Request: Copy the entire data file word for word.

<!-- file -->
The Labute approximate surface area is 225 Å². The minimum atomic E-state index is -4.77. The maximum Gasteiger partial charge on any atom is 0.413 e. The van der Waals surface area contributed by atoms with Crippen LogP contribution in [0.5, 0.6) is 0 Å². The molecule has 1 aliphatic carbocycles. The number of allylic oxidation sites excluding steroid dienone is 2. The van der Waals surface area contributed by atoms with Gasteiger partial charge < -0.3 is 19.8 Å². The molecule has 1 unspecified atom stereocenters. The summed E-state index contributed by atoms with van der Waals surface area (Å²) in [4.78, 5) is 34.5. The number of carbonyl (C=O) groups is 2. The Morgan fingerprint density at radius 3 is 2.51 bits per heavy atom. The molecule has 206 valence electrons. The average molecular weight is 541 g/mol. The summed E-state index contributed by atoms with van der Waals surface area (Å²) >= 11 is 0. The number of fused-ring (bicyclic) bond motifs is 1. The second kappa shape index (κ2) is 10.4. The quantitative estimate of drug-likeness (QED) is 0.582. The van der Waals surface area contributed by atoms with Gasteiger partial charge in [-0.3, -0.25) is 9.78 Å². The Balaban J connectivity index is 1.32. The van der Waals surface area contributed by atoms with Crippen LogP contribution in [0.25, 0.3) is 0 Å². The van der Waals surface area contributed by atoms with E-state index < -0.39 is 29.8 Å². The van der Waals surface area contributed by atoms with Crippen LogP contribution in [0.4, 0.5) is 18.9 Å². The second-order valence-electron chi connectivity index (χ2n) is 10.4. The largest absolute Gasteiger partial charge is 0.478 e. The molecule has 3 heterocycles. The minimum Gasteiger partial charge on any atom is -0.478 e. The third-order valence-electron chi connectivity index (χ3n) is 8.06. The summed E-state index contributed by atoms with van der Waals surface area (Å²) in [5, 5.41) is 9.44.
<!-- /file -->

The Labute approximate surface area is 225 Å². The minimum atomic E-state index is -4.77. The maximum Gasteiger partial charge on any atom is 0.413 e. The van der Waals surface area contributed by atoms with Crippen LogP contribution in [0.5, 0.6) is 0 Å². The molecule has 1 aliphatic carbocycles. The number of allylic oxidation sites excluding steroid dienone is 2. The van der Waals surface area contributed by atoms with Gasteiger partial charge < -0.3 is 19.8 Å². The molecule has 1 unspecified atom stereocenters. The summed E-state index contributed by atoms with van der Waals surface area (Å²) in [4.78, 5) is 34.5. The number of carbonyl (C=O) groups is 2. The Morgan fingerprint density at radius 3 is 2.51 bits per heavy atom. The molecule has 206 valence electrons. The average molecular weight is 541 g/mol. The summed E-state index contributed by atoms with van der Waals surface area (Å²) >= 11 is 0. The number of fused-ring (bicyclic) bond motifs is 1. The second kappa shape index (κ2) is 10.4. The quantitative estimate of drug-likeness (QED) is 0.582. The van der Waals surface area contributed by atoms with Gasteiger partial charge in [-0.3, -0.25) is 9.78 Å². The Balaban J connectivity index is 1.32. The van der Waals surface area contributed by atoms with Crippen LogP contribution in [0.25, 0.3) is 0 Å². The van der Waals surface area contributed by atoms with E-state index < -0.39 is 29.8 Å². The van der Waals surface area contributed by atoms with Crippen LogP contribution in [0.4, 0.5) is 18.9 Å². The second-order valence-electron chi connectivity index (χ2n) is 10.4. The largest absolute Gasteiger partial charge is 0.478 e. The molecule has 3 heterocycles. The minimum Gasteiger partial charge on any atom is -0.478 e. The third-order valence-electron chi connectivity index (χ3n) is 8.06. The summed E-state index contributed by atoms with van der Waals surface area (Å²) in [5, 5.41) is 9.44.